If your company uses social media influencers to advertise its products and services, you will want to be aware of some practical advice from the United States Federal Trade Commission (FTC).

On November 5, 2019, the FTC released a publication to provide additional guidance for social media influencers The guide discusses how and when to disclose sponsorships in posts. The FTC released both the eight page guide, Disclosures 101 for Social Media Influencers, see here and an informative video which can be seen here.

The new releases help social media influencers understand and apply the FTC's prior guidance in the area, namely, the FTC Endorsement Guides (which can be found here) and its "What People are Asking" guidance which can be found here.

The Disclosures 101 publication as well as the video are resources that Brands can give to social media influencers to help them understand their obligation to disclose as a useful compliance and training aid. The brochure is written in easy-to-understand language that will be helpful to social media influencers and marketing departments alike.

The brochure explains that the social media influencer must disclose when it has:

  • "any financial, employment, personal, or family relationship with a brand.
  • Financial relationships aren’t limited to money. Disclose the relationship if you got anything of value to mention a product.
  • If a brand gives you free or discounted products or other perks and then you mention one of its products, make a disclosure even if you weren’t asked to mention that product.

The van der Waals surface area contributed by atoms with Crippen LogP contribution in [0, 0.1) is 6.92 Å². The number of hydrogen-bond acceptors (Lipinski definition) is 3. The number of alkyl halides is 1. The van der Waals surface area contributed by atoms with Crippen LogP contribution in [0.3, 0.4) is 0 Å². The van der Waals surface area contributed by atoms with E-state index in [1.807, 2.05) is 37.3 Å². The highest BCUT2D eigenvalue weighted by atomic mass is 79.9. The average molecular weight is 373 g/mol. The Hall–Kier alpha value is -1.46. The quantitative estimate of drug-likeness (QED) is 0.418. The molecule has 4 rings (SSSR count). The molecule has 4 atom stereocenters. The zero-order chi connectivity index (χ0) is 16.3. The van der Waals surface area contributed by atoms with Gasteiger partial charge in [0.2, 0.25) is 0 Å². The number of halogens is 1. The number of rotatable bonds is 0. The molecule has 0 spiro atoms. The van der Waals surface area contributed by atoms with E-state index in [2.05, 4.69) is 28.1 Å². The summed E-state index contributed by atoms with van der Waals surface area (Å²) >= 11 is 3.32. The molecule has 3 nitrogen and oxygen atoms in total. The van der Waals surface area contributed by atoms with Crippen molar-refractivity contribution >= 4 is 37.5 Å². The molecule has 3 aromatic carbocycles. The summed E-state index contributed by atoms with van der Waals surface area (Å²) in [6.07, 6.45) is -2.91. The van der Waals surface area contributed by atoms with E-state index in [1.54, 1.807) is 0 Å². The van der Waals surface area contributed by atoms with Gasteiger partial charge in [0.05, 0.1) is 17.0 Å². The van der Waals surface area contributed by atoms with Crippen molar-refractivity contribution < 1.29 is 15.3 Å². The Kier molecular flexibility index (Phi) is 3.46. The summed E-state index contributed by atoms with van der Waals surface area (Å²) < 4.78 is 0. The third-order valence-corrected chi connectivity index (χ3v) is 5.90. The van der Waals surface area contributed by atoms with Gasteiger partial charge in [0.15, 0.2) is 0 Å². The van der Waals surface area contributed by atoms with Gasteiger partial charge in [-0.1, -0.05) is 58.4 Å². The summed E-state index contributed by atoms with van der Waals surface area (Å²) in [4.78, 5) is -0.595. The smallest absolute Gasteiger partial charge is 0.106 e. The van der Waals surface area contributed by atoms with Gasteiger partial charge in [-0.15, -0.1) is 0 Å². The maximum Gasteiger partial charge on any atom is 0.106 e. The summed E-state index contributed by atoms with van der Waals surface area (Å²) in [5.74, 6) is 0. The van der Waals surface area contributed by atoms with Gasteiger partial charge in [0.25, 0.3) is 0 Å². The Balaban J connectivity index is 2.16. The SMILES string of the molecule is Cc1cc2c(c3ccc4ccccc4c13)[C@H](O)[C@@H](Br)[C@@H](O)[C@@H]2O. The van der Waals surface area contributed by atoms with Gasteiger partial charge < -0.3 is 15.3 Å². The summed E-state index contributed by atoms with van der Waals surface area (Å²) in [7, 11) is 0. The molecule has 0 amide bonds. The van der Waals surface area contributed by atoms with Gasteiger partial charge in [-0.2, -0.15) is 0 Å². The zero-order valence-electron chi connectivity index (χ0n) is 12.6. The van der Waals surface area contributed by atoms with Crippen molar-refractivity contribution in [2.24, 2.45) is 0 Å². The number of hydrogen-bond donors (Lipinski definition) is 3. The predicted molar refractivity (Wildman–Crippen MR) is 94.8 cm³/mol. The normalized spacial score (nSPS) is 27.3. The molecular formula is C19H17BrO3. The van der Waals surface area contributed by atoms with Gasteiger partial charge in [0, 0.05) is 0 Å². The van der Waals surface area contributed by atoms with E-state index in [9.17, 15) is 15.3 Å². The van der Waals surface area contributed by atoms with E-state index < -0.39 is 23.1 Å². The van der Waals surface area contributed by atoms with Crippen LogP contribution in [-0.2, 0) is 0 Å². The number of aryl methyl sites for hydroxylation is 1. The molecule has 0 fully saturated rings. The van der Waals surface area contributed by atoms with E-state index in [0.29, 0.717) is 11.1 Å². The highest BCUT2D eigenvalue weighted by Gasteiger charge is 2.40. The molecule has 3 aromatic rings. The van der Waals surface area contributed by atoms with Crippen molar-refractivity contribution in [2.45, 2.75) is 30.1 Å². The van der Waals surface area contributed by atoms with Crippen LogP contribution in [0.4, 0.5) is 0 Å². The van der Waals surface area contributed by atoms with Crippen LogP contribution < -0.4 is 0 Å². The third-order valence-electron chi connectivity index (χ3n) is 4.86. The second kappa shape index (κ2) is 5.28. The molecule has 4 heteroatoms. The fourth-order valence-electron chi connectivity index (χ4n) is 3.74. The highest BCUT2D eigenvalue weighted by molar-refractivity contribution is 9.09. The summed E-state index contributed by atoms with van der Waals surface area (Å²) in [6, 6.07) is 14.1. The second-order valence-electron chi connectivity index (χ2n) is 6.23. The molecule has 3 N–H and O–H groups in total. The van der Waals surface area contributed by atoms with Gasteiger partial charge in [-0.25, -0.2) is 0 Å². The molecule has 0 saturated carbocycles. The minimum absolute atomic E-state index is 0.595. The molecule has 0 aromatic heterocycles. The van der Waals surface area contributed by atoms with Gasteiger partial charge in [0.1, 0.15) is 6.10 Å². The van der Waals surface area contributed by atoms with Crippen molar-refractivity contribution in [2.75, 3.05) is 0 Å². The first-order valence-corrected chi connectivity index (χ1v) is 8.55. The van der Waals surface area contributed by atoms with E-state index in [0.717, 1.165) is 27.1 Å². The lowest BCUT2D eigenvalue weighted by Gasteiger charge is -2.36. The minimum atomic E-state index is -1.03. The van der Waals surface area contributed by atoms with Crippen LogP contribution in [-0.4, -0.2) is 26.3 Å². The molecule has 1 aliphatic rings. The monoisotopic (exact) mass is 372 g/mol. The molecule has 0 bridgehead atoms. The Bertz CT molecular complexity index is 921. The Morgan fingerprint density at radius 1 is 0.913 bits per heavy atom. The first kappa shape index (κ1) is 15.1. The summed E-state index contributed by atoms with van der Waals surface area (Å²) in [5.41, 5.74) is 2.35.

• Don’t assume your followers already know about your brand relationships. Make disclosures even if you think your evaluations are unbiased.
  • Keep in mind that tags, likes, pins, and similar ways of showing you like a brand or product are endorsements.
  • If posting from abroad, U.S. law applies if it’s reasonably foreseeable that the post will affect U.S. consumers. Foreign laws might also apply."

When disclosing, the brochure explains that the disclosures must be placed so that consumers will see and understand them and so that they are hard to miss:

  • "The disclosure should be placed with the endorsement message itself.
  • Disclosures are likely to be missed if they appear only on an 'About Me' or profile page, at the end of posts or videos, or anywhere that requires a person to click 'More'.
  • Don’t mix your disclosure into a group of hashtags or links."

Depending on the platform or the media, special consideration with regard to the disclosure may be required, for example:

  • "If your endorsement is in a picture on a platform like Snapchat and Instagram Stories, superimpose the disclosure over the picture and make sure viewers have enough time to notice and read it.
  • If making an endorsement in a video, the disclosure should be in the video and not just in the description uploaded with the video. Viewers are more likely to notice disclosures made in both audio and video. Some viewers may watch without sound and others may not notice superimposed words.
  • If making an endorsement in a live stream, the disclosure should be repeated periodically so viewers who only see part of the stream will get the disclosure."

The brochure also repeats and summarizes some of the core principles of the FTC's Endorsement Guides, e.g.:

  • "You can’t talk about your experience with a product you haven’t tried.
  • If you’re paid to talk about a product and thought it was terrible, you can’t say it’s terrific.
  • You can’t make up claims about a product that would require proof the advertiser doesn’t have – such as scientific proof that a product can treat a health condition."

If you have any questions about how these releases apply to your company's activities on social media, please contact your Baker attorney or any of the contacts opposite.

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